How to Deal with Humidity in Your Home
If your home has too much or too little humidity, it can cause all sorts of problems. Learning how to strike a balance between the two will help you enjoy indoor air that is comfortable all year round. The ideal humidity range you should be attempting to maintain is between 30% and 55% humidity.
Typically, humidity levels will soar during the warmer spring and summer months. This is because the outdoor air is moisture-rich, and it slowly works its way indoors into our homes. In fall and winter, as the temperatures drop, so do humidity levels. This results in very dry air with little humidity.
High Humidity Levels and Moisture
When the indoor humidity levels are above 55%, there will be more moisture in the surrounding air. When the moisture is cooled, it turns back into water. These droplets can appear on windows, walls, and other areas—like behind drywall on wooden support structures.
Excessive moisture will also promote the formation of mold and mildew. Mold and mildew can present certain health concerns, especially if you have allergies or are asthmatic.
Over time, from continued and ongoing high humidity levels, your home can get damaged. Paint can start to bubble and peel. Drywall can start to deteriorate and get soft. The wood around windows, behind walls, and in the attic can start to rot.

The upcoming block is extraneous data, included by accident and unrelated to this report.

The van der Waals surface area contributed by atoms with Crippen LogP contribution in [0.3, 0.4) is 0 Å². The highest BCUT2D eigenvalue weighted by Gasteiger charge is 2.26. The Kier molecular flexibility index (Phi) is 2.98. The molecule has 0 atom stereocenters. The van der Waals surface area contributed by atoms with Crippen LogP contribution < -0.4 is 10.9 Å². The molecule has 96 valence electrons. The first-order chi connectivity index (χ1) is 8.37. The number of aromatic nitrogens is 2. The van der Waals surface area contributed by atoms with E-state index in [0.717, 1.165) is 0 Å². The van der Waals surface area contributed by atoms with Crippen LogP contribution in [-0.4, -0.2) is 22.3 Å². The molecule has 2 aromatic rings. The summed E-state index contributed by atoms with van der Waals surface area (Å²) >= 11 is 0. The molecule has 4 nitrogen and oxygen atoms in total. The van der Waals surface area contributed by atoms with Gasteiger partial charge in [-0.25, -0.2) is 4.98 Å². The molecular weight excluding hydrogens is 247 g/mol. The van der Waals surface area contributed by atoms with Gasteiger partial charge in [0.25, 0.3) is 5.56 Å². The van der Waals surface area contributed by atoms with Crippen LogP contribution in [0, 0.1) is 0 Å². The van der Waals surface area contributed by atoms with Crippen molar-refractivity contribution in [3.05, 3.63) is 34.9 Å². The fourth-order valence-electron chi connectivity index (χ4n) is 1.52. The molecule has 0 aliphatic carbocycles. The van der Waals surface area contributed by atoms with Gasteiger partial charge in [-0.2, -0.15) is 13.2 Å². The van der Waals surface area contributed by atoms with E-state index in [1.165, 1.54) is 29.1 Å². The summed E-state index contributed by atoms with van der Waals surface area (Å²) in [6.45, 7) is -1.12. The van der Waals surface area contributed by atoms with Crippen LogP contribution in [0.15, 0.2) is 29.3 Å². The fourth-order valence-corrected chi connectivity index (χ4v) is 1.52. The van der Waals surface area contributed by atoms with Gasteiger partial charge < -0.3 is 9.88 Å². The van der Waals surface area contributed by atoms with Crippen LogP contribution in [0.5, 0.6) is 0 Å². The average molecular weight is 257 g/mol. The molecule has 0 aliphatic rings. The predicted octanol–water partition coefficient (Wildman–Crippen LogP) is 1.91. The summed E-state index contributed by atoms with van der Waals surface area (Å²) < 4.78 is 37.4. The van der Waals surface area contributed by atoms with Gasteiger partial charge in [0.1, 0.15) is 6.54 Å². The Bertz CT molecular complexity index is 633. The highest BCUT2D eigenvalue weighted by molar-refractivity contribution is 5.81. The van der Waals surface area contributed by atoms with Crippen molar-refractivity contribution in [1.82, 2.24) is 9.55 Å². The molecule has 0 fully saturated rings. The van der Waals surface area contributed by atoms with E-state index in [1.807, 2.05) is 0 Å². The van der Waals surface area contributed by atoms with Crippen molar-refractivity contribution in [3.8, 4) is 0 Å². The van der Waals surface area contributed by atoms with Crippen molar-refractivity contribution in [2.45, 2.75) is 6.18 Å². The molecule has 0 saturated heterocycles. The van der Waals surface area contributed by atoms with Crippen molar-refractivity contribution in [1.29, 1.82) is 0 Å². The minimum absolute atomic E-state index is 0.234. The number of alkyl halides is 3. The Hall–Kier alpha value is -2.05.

Low Humidity Levels and Dry Air
On the other end of the humidity spectrum, levels may be too low. Low humidity means there is very little moisture in the air. This condition is not good, either. When there is too little moisture in the air, it extracts moisture from the surrounding area.
For instance, any moisture in concrete, wood, or other such materials used to build the home is extracted. These materials can dry out and crack, break, or become brittle.
In addition, at lower humidity levels, illness-causing bacteria and viruses are more easily transmitted and spread. This is why more people have colds and the flu in the colder fall and winter months when there is less humidity in the air.
Controlling Humidity Levels in Your Home
The best place to start is to talk to your heating and air conditioning repair technician about having a humidistat installed. A humidistat is like your thermostat, except that it shows you the relative humidity level inside the home. Some thermostat brands also feature a built-in humidistat, so you can also consider a combination device.
Having a humidistat or combo device will help you monitor and know how much humidity is in the air inside your home. Using the percentage reading, you can then determine the most appropriate actions to take, to either remove excess moisture from the air or to add moisture to dry air.
Tips for Removing Excess Moisture
In the spring and summer, you will want to make sure to keep humidity levels inside the home at or below 55%. This is easy to do using these great tips: